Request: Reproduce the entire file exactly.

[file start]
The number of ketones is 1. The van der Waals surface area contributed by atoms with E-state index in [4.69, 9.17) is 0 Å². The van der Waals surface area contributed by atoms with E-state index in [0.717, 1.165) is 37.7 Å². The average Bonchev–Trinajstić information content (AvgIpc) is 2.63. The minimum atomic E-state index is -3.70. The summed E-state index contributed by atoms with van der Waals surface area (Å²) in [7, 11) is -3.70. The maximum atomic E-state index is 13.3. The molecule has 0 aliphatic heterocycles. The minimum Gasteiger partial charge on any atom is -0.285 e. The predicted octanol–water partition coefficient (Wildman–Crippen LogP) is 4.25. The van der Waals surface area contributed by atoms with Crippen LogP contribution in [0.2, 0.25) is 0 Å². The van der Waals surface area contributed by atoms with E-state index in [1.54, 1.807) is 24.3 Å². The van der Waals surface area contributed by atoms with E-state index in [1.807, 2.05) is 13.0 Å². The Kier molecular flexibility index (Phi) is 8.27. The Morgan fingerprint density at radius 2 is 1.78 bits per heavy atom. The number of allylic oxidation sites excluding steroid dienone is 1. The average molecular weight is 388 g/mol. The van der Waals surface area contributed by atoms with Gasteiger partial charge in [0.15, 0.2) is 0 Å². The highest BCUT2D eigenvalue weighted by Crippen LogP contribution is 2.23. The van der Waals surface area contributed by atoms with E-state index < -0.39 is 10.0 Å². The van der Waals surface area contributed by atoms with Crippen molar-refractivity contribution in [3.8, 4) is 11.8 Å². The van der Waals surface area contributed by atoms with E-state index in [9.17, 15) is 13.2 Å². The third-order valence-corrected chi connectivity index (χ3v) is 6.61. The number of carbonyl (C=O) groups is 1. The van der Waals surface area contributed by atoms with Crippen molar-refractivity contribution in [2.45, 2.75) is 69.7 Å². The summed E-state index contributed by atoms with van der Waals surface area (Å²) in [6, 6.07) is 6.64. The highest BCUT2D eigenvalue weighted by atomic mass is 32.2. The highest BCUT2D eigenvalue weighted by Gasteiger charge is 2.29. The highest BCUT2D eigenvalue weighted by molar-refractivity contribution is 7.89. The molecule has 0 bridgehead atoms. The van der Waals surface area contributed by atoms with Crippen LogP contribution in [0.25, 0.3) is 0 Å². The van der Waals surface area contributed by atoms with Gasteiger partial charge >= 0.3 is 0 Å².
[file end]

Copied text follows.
The number of ketones is 1. The van der Waals surface area contributed by atoms with E-state index in [4.69, 9.17) is 0 Å². The van der Waals surface area contributed by atoms with E-state index in [0.717, 1.165) is 37.7 Å². The average Bonchev–Trinajstić information content (AvgIpc) is 2.63. The minimum atomic E-state index is -3.70. The summed E-state index contributed by atoms with van der Waals surface area (Å²) in [7, 11) is -3.70. The maximum atomic E-state index is 13.3. The molecule has 0 aliphatic heterocycles. The minimum Gasteiger partial charge on any atom is -0.285 e. The predicted octanol–water partition coefficient (Wildman–Crippen LogP) is 4.25. The van der Waals surface area contributed by atoms with Crippen LogP contribution in [0.2, 0.25) is 0 Å². The van der Waals surface area contributed by atoms with E-state index in [1.54, 1.807) is 24.3 Å². The van der Waals surface area contributed by atoms with E-state index in [1.807, 2.05) is 13.0 Å². The Kier molecular flexibility index (Phi) is 8.27. The Morgan fingerprint density at radius 2 is 1.78 bits per heavy atom. The number of allylic oxidation sites excluding steroid dienone is 1. The average molecular weight is 388 g/mol. The van der Waals surface area contributed by atoms with Gasteiger partial charge in [0.15, 0.2) is 0 Å². The highest BCUT2D eigenvalue weighted by Crippen LogP contribution is 2.23. The van der Waals surface area contributed by atoms with E-state index < -0.39 is 10.0 Å². The van der Waals surface area contributed by atoms with Crippen molar-refractivity contribution in [3.8, 4) is 11.8 Å². The van der Waals surface area contributed by atoms with E-state index in [9.17, 15) is 13.2 Å². The third-order valence-corrected chi connectivity index (χ3v) is 6.61. The number of carbonyl (C=O) groups is 1. The van der Waals surface area contributed by atoms with Crippen molar-refractivity contribution in [2.45, 2.75) is 69.7 Å². The summed E-state index contributed by atoms with van der Waals surface area (Å²) in [6, 6.07) is 6.64. The highest BCUT2D eigenvalue weighted by atomic mass is 32.2. The highest BCUT2D eigenvalue weighted by Gasteiger charge is 2.29. The highest BCUT2D eigenvalue weighted by molar-refractivity contribution is 7.89. The molecule has 0 bridgehead atoms. The van der Waals surface area contributed by atoms with Crippen LogP contribution in [0.25, 0.3) is 0 Å². The van der Waals surface area contributed by atoms with Gasteiger partial charge >= 0.3 is 0 Å².